We know burnout is real. While there isn’t a clear cut definition, the American Psychological Association’s David Ballard, PsyD tells us job burnout is “an extended period of time where someone experiences exhaustion and a lack of interest in things, resulting in a decline in their job performance.”
“A lot of burnout really has to do with experiencing chronic stress,” says Dr. Ballard. “In those situations, the demands being placed on you exceed the resources you have available to deal with the stressors.” If you’re feeling burned out lately, you’re not alone.
Working remotely has put many of us on a Groundhog Day-like cycle of “work, eat, work, sleep, repeat.” Then you throw in economic and pandemic stress into the mix and your stress can go through the roof. In fact, Greg McKeown, leadership strategist and author of Effortless: Make It Easier to Do What Matters Most, says there are two kinds of people today: “people who are burned out and people who know they are burned out.”
The trouble with burnout, he says, is that the very nature of it clouds your judgment and clarity, including your self-awareness. But one easy litmus test is when any request“no matter how small”feels next to impossible. “With so little space everything costs more, emotionally.”
You might think that your superiors at work know how burned out you feel. After all, more than 50% of workers recently surveyed by the Conference Board said their mental health has degraded since the start of the pandemic. But if you assume your boss will make the first move, that’s probably an inaccurate assumption. Speaking up is critical.
But how can you get some breathing room, and back to feeling like yourself, without jeopardizing your career? Taisha Caldwell-Harvey, a corporate wellness expert, told the Wall Street Journal that you don’t need to share just for the sake of sharing. “The goal is to share so that you can ask for what you need.”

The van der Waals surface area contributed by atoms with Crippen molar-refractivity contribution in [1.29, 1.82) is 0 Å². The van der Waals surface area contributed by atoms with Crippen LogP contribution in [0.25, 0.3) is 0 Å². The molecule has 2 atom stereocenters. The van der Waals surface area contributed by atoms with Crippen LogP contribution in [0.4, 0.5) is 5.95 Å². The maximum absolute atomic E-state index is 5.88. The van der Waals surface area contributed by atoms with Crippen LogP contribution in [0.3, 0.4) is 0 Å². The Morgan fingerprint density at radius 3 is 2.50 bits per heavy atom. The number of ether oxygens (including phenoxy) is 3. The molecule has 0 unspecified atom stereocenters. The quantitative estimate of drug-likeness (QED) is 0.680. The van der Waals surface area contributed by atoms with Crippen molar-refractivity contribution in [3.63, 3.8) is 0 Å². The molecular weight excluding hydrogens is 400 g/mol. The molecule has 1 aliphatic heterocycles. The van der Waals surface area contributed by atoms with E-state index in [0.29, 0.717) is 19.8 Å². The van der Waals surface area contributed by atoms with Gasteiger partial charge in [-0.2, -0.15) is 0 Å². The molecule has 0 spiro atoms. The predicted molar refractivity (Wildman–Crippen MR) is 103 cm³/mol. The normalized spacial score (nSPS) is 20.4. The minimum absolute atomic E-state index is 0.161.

Evaluate what it might take to stop feeling overwhelmed, and think about whether you really require permission to get it. Can you attend virtual therapy in the morning before work without telling your boss? Speak up if you need to, and mention burnout by name if your colleagues seem supportive of diverging viewpoints and mental-health struggles, Dr. Caldwell-Harvey says. But keep it simple. Your manager is there to support you, but they’re not your therapist. This doesn’t have to get emotional, you’re simply looking for a solution so that you can do your job at 100%.
Do you need a deadline extension or different work hours? Perhaps, a short leave of absence would do the trick. If you don’t say something, nothing will change. But be conscious of your workplace’s needs too. Look into the near future, for a time when business is slower, to suggest taking a short leave. This gives your boss plenty of time to prepare.
For all the risk, there are a lot of positives that can come from speaking up and sharing how you’re really doing. You could build deeper trust with colleagues and make space for others to open up, while chipping away at a pressure-cooker work culture. In the end, you could be less miserable, and so could everyone else.